Preliminary cost of $18 million would address safety and space deficiencies
Renovations and new buildings for Wyoming’s fire and police departments, public works, and the city offices were proposed during the city’s workshop on April 7. The proposal still has many stages to go, including public comment, before the council will vote on any action or plan.
At the heart of the reason for the proposals is a need for more space and safety concerns, particularly for the fire and police departments, in addition to safety concerns for city staff.
Two main options were presented to council. The first, and most expensive, would be an estimated $18.4 million project estimated to take place in 2023. That option would give the fire department and police department a brand-new structure, update city hall to make sure it’s ADA compliant and address space and safety concerns, and create a new public works building that would provide more storage and space to work.
The second option, also projected for 2023, would still grant the police department a new building, but would expand the current fire department’s bay behind city hall and make maintenance upgrades to the building, including ADA compliance. The projected cost was $7.5 million for 2023.
However, in anticipation these additions and renovations wouldn’t deliver to the fire department their expected long-term needs, city staff still projected a new fire station would be needed at a later time. Building a new fire station at a later time was estimated to cost $5.9 million in the near future, $7.7 million by 2030 and $11.3 million by 2040.
When Police Chief Paul Hoppe took a job as an officer with the Wyoming Police Department in 2009, the police department was headquartered out of the back of a mechanic’s garage.
In 2010, the police department moved to the former township building, what was intended to be a three- to five-year solution.
“The current building the police occupy does not meet the operational requirements for the department,” City Administrator Robb Linwood said in an email.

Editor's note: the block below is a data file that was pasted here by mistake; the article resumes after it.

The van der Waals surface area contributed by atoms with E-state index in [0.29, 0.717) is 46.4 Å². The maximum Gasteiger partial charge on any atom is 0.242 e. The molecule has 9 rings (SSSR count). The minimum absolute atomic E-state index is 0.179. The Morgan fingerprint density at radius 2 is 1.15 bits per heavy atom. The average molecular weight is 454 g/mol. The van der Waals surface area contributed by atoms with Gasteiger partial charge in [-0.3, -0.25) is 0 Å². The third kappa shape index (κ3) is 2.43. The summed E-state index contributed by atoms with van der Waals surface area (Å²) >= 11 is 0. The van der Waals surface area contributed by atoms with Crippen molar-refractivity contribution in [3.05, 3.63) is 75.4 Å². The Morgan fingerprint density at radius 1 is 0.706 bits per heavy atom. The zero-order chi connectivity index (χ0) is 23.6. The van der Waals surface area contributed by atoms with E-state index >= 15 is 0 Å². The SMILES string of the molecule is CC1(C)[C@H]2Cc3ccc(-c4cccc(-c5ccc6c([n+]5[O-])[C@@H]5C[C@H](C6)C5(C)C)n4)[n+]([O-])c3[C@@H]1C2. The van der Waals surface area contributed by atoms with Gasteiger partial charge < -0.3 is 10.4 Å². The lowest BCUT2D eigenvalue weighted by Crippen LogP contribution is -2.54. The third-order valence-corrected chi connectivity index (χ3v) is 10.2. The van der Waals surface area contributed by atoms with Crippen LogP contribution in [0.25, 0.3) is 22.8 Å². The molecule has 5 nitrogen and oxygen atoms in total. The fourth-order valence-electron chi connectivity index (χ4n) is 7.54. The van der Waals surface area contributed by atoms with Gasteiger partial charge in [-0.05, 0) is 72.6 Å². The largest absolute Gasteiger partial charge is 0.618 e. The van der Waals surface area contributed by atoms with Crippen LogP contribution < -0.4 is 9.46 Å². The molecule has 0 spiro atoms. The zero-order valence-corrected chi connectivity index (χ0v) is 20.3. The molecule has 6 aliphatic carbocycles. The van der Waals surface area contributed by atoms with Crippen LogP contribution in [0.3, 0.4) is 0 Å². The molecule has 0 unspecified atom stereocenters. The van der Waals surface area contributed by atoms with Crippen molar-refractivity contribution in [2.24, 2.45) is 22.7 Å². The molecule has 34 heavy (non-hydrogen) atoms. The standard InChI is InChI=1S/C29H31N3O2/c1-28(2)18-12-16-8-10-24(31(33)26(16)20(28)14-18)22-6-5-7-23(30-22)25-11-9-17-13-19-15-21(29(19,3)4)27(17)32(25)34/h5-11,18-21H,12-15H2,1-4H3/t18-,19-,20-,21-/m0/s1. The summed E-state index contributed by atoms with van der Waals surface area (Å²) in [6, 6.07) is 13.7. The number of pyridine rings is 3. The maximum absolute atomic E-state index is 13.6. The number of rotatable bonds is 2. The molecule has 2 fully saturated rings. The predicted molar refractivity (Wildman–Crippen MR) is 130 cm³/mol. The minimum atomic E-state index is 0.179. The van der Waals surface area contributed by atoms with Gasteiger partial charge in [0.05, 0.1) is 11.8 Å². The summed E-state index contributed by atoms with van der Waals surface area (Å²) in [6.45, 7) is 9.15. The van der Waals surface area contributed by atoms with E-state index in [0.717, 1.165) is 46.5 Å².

Hoppe’s concerns for the police department have to do with decontamination and space for processing evidence and interviewing people. Similar are issues for the fire department, which Hoppe oversees as the city’s chief of Public Safety.
Hoppe described how his officers have to change clothing in a single-stall bathroom, and it does not have a shower, so if officers are exposed to carcinogens or blood-borne pathogens, they are instead forced to shower at home, potentially exposing those they live with. Studies in recent years have shown an increased risk of cancer for those who are responding to fires, and decontamination processes have been adapted with those studies. That decontamination process requires a separation of spaces.
“We do need to have decontamination facilities or spaces to decontaminate not only turnout gear but equipment that comes back in ... so we’re not trying to put them all the same box so we lose the effectiveness of decontamination,” Hoppe said.
His staff’s safety, and the safety of their families, he said, is what most worries him.
“They’re getting exposed, and when we come back to the fire hall, they have no place to decontaminate themselves. ... That decontamination is actually being carried over to their personal residence, and that’s a big concern,” Hoppe said.